HERSTMONCEUX MUSEUM PUBLIC DISPLAY

 

A historic technological masterpiece dating from 1900 still cutting it in 2016

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Bluebird Electric on display in Campbell Hall

 

CAMPBELL HALL - The land speed record cars that are housed in this building are the connection to the famous racing family, hence the name. Seen in the picture above is the Bluebird Electric BE2. The BE1 is housed below and the BE3 (LSR) & BE4 (sports road car) will be joining the two extant exhibits once the glazing and security equipment is completely fitted. The Bluebird Electric 1 and 2 cars launched the career of the grandson of Sir Malcolm Campbell, the nephew of Donald Campbell OBE, who fatally somersaulted his jet powered Bluebird K7 boat on Coniston Water on the 4th of January 1967.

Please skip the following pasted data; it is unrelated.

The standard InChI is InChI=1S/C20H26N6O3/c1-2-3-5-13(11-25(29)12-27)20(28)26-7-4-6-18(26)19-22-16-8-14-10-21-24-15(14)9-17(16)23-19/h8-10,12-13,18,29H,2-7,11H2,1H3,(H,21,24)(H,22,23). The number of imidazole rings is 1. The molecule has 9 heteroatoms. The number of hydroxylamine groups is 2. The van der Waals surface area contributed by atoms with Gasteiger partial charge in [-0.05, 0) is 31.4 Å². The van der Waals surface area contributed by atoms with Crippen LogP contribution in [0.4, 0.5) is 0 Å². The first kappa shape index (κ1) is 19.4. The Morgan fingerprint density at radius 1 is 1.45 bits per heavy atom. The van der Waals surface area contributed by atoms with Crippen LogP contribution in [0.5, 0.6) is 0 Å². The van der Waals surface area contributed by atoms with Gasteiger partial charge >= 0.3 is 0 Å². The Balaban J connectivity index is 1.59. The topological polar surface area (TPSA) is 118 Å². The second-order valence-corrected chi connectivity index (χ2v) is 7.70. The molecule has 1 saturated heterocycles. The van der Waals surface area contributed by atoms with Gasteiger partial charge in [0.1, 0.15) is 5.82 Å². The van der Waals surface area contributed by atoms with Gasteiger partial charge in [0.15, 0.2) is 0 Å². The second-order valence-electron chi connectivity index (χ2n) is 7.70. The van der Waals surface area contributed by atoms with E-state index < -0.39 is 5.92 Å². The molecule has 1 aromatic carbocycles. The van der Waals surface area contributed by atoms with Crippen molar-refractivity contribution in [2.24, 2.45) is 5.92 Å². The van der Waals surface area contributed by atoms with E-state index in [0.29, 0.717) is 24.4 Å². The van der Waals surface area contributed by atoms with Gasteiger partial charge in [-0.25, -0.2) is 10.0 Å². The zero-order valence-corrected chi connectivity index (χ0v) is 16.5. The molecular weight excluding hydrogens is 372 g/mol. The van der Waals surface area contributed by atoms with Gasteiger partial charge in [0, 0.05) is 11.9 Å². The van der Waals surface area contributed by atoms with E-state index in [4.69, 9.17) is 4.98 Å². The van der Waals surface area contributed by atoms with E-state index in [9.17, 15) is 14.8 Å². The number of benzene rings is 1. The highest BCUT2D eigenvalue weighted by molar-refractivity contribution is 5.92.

TIMBER - Armed with a new 12" circular slide saw and our trusty B&Q 8" (50 DIY) companion. we set about making the trusses for a pitched roof to supplement the sloping roof - consisting of corrugated iron dating from WWII. The iron was removed from the main building some years ago. It seemed a shame to waste it, but it leaked on the exhibits. It is more work of course to keep the iron. As you can see from the above picture, the angles for the rafters were worked out and the required number of 'A' frames pre-cut. Please not that this picture is Copyright Lime Park Heritage Trust July 4 2016, all rights reserved. You will need permission from the Trust to use this photograph except for private study or research.